Inglourious Basterds: Shooting Tarantino’s WWII Picture in Sequence

After years of on-and-off writing the script and a fourteen-week pre-production, filming of Quentin Tarantino’s “Inglourious Basterds” began on October 9, 2008 in the small German town of Bad Schandau, near the Czech border.

The film was shot almost entirely in sequence, beginning with the terrifying standoff between Perrier Lapadite and Hans Landa at the Lapadite Farm.  The location was chosen for the rolling landscape and the unusual presence of buttes, which are also characteristic of the topography of the American West.

 

The Lapadite Farm interior, the cinema interior, and the “La Louisiane” interior were all built on stages at Berlin’s Studio Babelsberg.  The ninety-seven-year-old studio was home to UFA (Universum Film AG), the studio behind many of Germany’s most famous films.  The studio enjoyed a rebirth in the mid-1990s, when stages were refurbished and new buildings were erected.   The studio had became the hub of European film production.  In 2000, “The Pianist,” which was filmed at Babelsberg, won three Oscars.  Notable productions like “The Constant Gardener,” “The Bourne Supremacy,” “The Counterfeiters,” and “The Reader” followed.

 

Shosanna’s theater was also recreated at Babelsberg.  Both the Los Angeles Theater and the Vista Theater were inspiration for the resulting space with a modernistic, Deco look which was en-vogue in the 30’s.  “We morphed it all together, but we were doing a French cinema. The exterior was constructed on Babelsberg’s back lot, and the lobby and interior were created on the Marlene Dietrich stage.  A duplicate of the stage was also created at an abandoned cement factory an hour outside of Berlin.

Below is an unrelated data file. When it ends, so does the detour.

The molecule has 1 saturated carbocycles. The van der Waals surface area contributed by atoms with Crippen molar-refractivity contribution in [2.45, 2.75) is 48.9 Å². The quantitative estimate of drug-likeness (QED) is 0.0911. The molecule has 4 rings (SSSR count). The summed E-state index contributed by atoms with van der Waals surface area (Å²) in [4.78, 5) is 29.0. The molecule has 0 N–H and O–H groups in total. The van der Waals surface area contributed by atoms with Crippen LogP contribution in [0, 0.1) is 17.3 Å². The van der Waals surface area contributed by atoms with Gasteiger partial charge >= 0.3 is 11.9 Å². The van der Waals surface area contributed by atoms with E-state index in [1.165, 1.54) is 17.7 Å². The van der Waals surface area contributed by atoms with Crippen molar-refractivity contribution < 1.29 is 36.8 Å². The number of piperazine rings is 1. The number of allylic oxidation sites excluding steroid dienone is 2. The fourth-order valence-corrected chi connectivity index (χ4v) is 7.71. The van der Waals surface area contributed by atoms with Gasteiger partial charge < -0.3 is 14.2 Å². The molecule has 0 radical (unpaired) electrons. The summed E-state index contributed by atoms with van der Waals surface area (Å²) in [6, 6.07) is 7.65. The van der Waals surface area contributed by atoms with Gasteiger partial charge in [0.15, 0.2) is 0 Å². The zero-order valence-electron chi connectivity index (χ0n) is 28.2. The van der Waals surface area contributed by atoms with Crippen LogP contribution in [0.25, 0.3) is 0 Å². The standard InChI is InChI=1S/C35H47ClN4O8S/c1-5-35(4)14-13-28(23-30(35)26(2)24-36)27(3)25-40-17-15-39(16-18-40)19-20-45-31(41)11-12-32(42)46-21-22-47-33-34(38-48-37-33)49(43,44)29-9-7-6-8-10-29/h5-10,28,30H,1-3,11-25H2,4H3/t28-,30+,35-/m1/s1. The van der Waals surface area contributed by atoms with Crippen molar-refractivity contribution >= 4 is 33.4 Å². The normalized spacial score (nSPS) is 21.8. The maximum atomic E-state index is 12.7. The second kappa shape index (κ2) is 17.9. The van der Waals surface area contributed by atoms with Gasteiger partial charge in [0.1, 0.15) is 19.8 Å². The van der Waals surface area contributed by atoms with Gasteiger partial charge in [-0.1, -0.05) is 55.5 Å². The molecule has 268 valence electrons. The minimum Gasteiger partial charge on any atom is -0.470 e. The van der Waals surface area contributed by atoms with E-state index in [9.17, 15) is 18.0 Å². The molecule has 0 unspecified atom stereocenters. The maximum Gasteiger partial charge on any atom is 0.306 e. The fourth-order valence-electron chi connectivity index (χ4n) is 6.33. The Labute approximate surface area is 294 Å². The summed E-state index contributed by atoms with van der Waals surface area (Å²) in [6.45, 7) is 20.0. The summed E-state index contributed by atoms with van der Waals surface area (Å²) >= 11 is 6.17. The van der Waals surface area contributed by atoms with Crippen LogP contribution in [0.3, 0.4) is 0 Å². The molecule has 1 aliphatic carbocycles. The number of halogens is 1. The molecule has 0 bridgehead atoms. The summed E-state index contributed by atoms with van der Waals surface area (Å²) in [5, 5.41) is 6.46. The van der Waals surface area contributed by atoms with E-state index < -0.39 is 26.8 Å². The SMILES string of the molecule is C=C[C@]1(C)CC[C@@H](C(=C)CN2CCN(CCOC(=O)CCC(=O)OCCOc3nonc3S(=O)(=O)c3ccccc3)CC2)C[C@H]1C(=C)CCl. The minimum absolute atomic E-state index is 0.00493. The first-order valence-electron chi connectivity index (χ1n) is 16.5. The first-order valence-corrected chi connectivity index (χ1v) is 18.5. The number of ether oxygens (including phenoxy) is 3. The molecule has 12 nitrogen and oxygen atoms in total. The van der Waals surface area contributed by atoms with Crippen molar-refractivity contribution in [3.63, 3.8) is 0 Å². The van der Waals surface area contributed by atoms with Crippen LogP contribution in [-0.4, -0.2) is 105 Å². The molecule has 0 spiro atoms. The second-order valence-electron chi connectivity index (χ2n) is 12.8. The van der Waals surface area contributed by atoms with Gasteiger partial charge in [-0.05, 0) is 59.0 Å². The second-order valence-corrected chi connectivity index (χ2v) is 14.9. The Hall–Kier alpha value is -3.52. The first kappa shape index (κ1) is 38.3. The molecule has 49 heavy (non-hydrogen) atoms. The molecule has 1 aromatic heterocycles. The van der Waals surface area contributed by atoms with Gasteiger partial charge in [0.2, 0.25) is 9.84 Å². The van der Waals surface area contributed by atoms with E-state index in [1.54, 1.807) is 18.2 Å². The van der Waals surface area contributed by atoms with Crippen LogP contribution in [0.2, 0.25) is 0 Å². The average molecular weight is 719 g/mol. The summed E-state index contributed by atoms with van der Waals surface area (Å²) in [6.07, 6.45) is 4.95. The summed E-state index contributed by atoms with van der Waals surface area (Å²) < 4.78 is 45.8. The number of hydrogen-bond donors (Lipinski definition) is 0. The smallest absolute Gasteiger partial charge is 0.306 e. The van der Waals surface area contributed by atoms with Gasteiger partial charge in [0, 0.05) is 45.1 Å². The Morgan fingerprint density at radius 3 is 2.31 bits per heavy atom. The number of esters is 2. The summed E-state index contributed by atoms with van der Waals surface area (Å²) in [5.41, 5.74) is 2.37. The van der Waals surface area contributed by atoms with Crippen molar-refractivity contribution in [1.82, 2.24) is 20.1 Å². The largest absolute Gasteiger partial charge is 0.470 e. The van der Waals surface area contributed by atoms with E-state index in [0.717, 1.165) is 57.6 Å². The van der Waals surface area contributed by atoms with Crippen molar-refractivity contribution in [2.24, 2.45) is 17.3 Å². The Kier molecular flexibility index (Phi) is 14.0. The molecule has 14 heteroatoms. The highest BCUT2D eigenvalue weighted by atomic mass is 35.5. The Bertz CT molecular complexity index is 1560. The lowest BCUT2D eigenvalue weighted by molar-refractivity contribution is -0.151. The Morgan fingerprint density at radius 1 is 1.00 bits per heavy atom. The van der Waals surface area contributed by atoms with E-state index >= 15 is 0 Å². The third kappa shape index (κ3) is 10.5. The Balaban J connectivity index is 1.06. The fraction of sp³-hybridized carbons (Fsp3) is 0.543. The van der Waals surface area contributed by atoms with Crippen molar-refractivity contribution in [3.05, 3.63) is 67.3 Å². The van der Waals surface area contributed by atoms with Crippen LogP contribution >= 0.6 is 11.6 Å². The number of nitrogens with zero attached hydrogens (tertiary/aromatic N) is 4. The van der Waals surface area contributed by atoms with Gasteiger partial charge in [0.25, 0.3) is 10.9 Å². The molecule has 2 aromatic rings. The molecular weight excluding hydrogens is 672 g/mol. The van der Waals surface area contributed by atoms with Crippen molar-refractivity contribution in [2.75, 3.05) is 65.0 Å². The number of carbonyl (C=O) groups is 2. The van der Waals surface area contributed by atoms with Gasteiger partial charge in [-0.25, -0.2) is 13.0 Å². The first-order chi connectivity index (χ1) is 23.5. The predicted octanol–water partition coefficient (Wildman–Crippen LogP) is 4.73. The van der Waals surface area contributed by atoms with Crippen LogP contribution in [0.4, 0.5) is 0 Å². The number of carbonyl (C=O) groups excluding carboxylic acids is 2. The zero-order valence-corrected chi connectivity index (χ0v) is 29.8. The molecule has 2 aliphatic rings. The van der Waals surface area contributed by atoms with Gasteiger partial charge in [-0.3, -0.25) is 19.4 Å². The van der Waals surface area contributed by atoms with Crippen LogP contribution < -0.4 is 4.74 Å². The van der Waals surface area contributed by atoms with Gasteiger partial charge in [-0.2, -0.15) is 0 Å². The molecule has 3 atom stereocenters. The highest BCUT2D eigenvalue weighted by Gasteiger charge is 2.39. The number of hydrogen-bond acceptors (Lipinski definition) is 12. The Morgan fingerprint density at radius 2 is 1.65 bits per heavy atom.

“Babelsberg is an exciting place for filmmakers.  We offer wide range of services from stage construction to prop rental but also to co-productions and investment opportunities for filmmakers,” co-producer Henning Molfenter says of the facility. 

 

Following their time at the Lapadite Farm, the production relocated to Berlin.  “I first got to Berlin and checked out all of the sites from the war which are all still intact.  There are still bullet holes in the walls of buildings.  You can still see remnants of the war everywhere.  Some of the places that we used as locations were real Nazi forts that Hitler built,” Doom says of his experience in the city. 

 

Scalp Promises

 

We see The Basterds in action in a wooded area that was part of Fort Hahneberg, which was built in 1888 but never actually used.  The space was closed after WWII and reopened in 1990.  The overgrown, wooded ravine was the perfect setting for the Basterds to confront their enemies and make good on the “one hundred scalp promise” that gains the Basterds their reputation.

 

Laurent, Brühl and the crew traveled to Paris to shoot a small scene in a French Bistro just before the production took a break for the holidays.

 

“One of our references for the search was a Claude Chabrol movie called “The Blood of Others,”, which Tarantino had us look at. Well we ended up finding the location that the director used for that movie, and that was the clincher.  It was a homage to Claude Chabrol.”

 

“I must say I was very happy to be part of the only scene shot in Paris,” Brühl says.  “You can tell that it’s real—that it’s not a movie set.  It’s one of the most beautiful cities I know in the world.  The atmosphere was just great because it was before the Christmas break so everybody was happy to be there for a couple of days. And the food was excellent. The French catering was spectacular.”

 

On the heels of that very cool party, the crew parted ways for the holidays and reconvened in 2009 for the film’s breathtaking fifth and final chapter.

 

“We shot in these extraordinary stages that have all this history,” producer Lawrence Bender says of the studio where Fritz Lang’s seminal sci-fi “Metropolis” Josef von Sternberg-Marlene Dietrich’s “The Blue Angel” were filmed.  “The films of Hitler’s period shot there as well, so it has a weird, interesting energy.  We’re shooting right where Goebbels shot his movies.” 

 

International Espionage